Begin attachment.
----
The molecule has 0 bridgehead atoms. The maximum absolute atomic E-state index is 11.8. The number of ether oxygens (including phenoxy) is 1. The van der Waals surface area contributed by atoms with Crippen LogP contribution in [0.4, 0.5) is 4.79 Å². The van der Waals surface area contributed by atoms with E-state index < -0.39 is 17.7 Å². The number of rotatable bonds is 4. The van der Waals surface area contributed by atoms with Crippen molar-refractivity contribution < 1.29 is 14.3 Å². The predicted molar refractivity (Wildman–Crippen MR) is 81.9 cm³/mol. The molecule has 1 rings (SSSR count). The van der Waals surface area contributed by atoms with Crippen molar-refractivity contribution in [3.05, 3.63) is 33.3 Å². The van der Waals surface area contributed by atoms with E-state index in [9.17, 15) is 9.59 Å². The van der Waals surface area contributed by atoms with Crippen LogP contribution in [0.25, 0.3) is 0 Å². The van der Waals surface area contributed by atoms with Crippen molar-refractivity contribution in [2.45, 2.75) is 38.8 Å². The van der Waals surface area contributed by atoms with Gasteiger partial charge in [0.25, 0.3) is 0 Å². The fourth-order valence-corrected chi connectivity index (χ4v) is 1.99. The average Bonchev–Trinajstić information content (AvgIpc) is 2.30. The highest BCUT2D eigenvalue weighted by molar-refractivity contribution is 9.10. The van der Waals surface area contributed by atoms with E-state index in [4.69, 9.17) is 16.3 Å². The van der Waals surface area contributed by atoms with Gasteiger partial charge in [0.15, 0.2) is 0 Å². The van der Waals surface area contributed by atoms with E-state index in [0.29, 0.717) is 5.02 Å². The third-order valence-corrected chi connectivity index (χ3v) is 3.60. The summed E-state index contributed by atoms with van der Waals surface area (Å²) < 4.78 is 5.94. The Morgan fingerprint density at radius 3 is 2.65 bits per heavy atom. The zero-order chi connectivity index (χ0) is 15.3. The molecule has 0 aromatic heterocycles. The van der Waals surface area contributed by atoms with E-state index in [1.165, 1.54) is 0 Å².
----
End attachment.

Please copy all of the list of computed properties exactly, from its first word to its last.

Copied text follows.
The molecule has 0 bridgehead atoms. The maximum absolute atomic E-state index is 11.8. The number of ether oxygens (including phenoxy) is 1. The van der Waals surface area contributed by atoms with Crippen LogP contribution in [0.4, 0.5) is 4.79 Å². The van der Waals surface area contributed by atoms with E-state index < -0.39 is 17.7 Å². The number of rotatable bonds is 4. The van der Waals surface area contributed by atoms with Crippen molar-refractivity contribution < 1.29 is 14.3 Å². The predicted molar refractivity (Wildman–Crippen MR) is 81.9 cm³/mol. The molecule has 1 rings (SSSR count). The van der Waals surface area contributed by atoms with Crippen molar-refractivity contribution in [3.05, 3.63) is 33.3 Å². The van der Waals surface area contributed by atoms with E-state index in [9.17, 15) is 9.59 Å². The van der Waals surface area contributed by atoms with Crippen LogP contribution in [0.25, 0.3) is 0 Å². The van der Waals surface area contributed by atoms with Crippen molar-refractivity contribution in [2.45, 2.75) is 38.8 Å². The van der Waals surface area contributed by atoms with Gasteiger partial charge in [0.25, 0.3) is 0 Å². The fourth-order valence-corrected chi connectivity index (χ4v) is 1.99. The average Bonchev–Trinajstić information content (AvgIpc) is 2.30. The highest BCUT2D eigenvalue weighted by molar-refractivity contribution is 9.10. The van der Waals surface area contributed by atoms with E-state index in [4.69, 9.17) is 16.3 Å². The van der Waals surface area contributed by atoms with Gasteiger partial charge in [0.15, 0.2) is 0 Å². The van der Waals surface area contributed by atoms with E-state index in [0.29, 0.717) is 5.02 Å². The third-order valence-corrected chi connectivity index (χ3v) is 3.60. The summed E-state index contributed by atoms with van der Waals surface area (Å²) < 4.78 is 5.94. The Morgan fingerprint density at radius 3 is 2.65 bits per heavy atom. The zero-order chi connectivity index (χ0) is 15.3. The molecule has 0 aromatic heterocycles. The van der Waals surface area contributed by atoms with E-state index in [1.165, 1.54) is 0 Å².